Women’s professional tennis has never lacked drama. Even back in early Billy Jean King days when the prize money was discriminatorily dismal, the women’s tour was loaded with personality and rivalries (Martina v. Chrissy!) as strong as those ubiquitous two-handed backhands. Today the purse is more than respectable and the competition fiercer than ever. And there’s no better place to get up close and personal with Grand Slam champs like Caroline Wozniacki and Jelena Ostapenko than right in our own backyard.
There’s plenty to love about spending early spring days relaxing courtside on Daniel Island, hydrating with a local Dockery’s craft beer or cocktail, and doing nothing but watching some incredible athletes lope around the court, letting an umpire call the shots.
Watching hours of tennis can be like Zen therapy — meditative, low stress, highly entertaining, and a pleasant way to hang with friends on a warm sunny day. Even if you don’t understand the game or find it boring, the permission to simply watch, cheer, and otherwise check out from worldly cares is downright decadent.
For avid tennis aces and fans, this year’s player field promises all the athleticism and finesse that the women’s game is known for. Ten of the world’s top 20 players are in the Volvo draw, including three grand slam champs, five past Charleston champions, crowd favorites like Sloane Stephens and local superstar Shelby Rogers, who’s making her debut return after an extended injury absence.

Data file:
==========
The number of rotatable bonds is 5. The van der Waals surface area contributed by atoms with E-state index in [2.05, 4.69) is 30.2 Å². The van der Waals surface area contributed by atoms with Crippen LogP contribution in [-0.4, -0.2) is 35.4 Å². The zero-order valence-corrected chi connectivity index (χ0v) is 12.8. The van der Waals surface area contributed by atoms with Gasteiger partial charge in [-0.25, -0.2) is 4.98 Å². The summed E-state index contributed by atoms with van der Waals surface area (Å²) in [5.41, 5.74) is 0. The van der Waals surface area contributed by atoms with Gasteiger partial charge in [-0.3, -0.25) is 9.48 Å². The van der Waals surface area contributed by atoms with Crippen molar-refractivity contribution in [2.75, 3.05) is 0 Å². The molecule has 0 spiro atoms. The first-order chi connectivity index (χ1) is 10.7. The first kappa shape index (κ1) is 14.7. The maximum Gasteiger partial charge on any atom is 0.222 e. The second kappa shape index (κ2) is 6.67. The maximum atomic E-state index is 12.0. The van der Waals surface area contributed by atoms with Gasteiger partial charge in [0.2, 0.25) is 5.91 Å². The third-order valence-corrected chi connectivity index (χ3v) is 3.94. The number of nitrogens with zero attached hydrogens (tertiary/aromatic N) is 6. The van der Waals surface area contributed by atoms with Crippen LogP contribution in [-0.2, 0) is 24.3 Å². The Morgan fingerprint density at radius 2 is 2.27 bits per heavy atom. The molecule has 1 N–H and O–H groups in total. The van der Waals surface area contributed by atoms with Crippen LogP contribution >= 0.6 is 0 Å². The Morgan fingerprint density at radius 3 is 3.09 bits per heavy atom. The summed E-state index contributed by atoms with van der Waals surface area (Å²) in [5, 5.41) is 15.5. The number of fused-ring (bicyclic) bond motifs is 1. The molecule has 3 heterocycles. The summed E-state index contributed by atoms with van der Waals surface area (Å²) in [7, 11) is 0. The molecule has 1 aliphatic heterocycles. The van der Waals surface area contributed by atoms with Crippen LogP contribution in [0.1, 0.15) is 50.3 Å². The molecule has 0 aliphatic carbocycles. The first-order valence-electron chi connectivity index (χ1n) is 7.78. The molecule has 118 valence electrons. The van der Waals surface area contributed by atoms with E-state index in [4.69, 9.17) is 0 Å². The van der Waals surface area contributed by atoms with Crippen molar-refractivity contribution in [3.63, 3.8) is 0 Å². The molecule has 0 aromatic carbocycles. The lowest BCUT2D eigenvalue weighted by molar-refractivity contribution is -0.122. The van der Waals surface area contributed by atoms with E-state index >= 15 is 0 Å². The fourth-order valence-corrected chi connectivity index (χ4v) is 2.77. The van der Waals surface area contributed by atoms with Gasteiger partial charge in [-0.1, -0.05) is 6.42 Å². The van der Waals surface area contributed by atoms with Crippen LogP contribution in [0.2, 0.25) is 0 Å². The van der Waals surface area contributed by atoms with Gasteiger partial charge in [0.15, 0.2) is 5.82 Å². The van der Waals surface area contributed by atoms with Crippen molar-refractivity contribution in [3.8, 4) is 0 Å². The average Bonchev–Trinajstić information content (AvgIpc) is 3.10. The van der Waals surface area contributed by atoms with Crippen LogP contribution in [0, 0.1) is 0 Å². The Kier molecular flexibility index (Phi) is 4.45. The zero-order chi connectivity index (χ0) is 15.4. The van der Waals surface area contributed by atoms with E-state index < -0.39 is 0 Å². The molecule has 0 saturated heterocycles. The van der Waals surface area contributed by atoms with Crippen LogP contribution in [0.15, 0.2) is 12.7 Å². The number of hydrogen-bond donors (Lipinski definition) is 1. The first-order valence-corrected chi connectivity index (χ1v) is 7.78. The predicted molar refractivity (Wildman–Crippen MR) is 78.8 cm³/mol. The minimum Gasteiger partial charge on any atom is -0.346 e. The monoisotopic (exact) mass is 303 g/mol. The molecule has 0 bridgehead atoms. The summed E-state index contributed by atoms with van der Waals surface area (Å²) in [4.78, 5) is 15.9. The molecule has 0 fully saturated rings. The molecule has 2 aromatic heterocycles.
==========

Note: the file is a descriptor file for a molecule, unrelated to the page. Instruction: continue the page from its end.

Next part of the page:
There’s also local high school phenom Emma Navarro, whose dad bought the rights for the tournament from Meredith Corporation (publishers of Family Circle magazine) last year, but who earned her spot on her own accord, after winning the 2018 USTA Girls 18 Clay Court Championships, not to mention making it to the finals of the Australian Open juniors event.
Navarro’s imprint is evident in this Volvo Car Open’s decidedly healthy focus. There’s a yoga event (Golden, featuring Sarah Frick and Ashley Cebulka) added this year, for example, as well as more healthy (and locally sourced) dining options. Acai bowls will be a welcomed alternative to Chick-Fil-A (though who says you can’t have both), and trusty Hamby’s and Verde will also be on hand.
[image-2] A new elevated — literally — dining experience can be enjoyed at the Rooftop, an indoor-outdoor restaurant on the second floor of the merchandise tent, catered by Vintage/Coastal Crust. There’s even a Gospel Brunch as a pricey ($115) and spirited prelude to Sunday’s championship match.
The upshot of all those hard-hitting shots is that there’s something for everyone at the tournament, including test driving a Volvo. The Family Weekend package is a steal with tickets only $10 and kids under 16 free (that’s the case everyday, actually). I’m a sucker for the early days of the tournament, when you can wander the grounds and stumble on a non-center court match, pick a random favorite, then move on to the next match.
So much talent, even if I can’t pronounce many of the players’ last names. If pickle ball is more your speed, then you’re in luck, too, but if you, like me, are all about watching powerhouse gals play their hearts out, then meet me courtside. I’ll be there, cheering on Shelby.
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